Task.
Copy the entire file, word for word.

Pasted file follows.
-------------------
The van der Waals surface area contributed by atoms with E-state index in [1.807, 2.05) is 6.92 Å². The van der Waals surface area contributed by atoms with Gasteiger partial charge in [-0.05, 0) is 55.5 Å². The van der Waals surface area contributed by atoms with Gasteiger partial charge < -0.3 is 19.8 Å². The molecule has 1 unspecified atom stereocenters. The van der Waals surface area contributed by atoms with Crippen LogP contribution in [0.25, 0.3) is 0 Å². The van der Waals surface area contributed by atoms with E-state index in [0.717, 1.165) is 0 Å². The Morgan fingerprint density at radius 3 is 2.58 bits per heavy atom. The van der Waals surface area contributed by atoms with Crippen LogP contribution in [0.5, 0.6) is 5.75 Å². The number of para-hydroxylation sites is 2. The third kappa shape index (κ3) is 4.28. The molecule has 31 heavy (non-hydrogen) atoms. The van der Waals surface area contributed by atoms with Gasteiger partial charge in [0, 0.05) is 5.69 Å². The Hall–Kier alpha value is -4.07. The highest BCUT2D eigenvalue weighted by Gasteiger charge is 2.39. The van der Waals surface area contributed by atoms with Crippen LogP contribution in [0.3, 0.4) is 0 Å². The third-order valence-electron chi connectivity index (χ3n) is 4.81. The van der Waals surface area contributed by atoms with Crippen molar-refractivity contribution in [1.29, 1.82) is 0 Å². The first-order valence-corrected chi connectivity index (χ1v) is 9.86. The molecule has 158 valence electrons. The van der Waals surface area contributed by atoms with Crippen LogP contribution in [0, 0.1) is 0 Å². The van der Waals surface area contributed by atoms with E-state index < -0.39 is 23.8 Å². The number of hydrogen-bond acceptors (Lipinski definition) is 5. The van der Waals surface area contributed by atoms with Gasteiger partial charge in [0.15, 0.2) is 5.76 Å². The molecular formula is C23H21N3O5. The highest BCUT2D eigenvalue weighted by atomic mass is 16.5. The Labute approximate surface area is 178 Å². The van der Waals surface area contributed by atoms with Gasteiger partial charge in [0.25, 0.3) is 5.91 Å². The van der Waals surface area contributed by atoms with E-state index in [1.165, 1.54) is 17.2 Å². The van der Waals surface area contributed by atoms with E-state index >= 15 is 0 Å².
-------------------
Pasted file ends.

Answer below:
The van der Waals surface area contributed by atoms with E-state index in [1.807, 2.05) is 6.92 Å². The van der Waals surface area contributed by atoms with Gasteiger partial charge in [-0.05, 0) is 55.5 Å². The van der Waals surface area contributed by atoms with Gasteiger partial charge < -0.3 is 19.8 Å². The molecule has 1 unspecified atom stereocenters. The van der Waals surface area contributed by atoms with Crippen LogP contribution in [0.25, 0.3) is 0 Å². The van der Waals surface area contributed by atoms with E-state index in [0.717, 1.165) is 0 Å². The Morgan fingerprint density at radius 3 is 2.58 bits per heavy atom. The van der Waals surface area contributed by atoms with Crippen LogP contribution in [0.5, 0.6) is 5.75 Å². The number of para-hydroxylation sites is 2. The third kappa shape index (κ3) is 4.28. The molecule has 31 heavy (non-hydrogen) atoms. The van der Waals surface area contributed by atoms with Gasteiger partial charge in [0, 0.05) is 5.69 Å². The Hall–Kier alpha value is -4.07. The highest BCUT2D eigenvalue weighted by Gasteiger charge is 2.39. The van der Waals surface area contributed by atoms with Crippen LogP contribution in [0.3, 0.4) is 0 Å². The third-order valence-electron chi connectivity index (χ3n) is 4.81. The van der Waals surface area contributed by atoms with Crippen molar-refractivity contribution in [1.29, 1.82) is 0 Å². The first-order valence-corrected chi connectivity index (χ1v) is 9.86. The molecule has 158 valence electrons. The van der Waals surface area contributed by atoms with Crippen LogP contribution in [0, 0.1) is 0 Å². The van der Waals surface area contributed by atoms with E-state index < -0.39 is 23.8 Å². The number of hydrogen-bond acceptors (Lipinski definition) is 5. The van der Waals surface area contributed by atoms with Gasteiger partial charge in [0.15, 0.2) is 5.76 Å². The molecular formula is C23H21N3O5. The highest BCUT2D eigenvalue weighted by atomic mass is 16.5. The Labute approximate surface area is 178 Å². The van der Waals surface area contributed by atoms with Gasteiger partial charge in [0.25, 0.3) is 5.91 Å². The van der Waals surface area contributed by atoms with E-state index in [1.165, 1.54) is 17.2 Å². The van der Waals surface area contributed by atoms with E-state index >= 15 is 0 Å².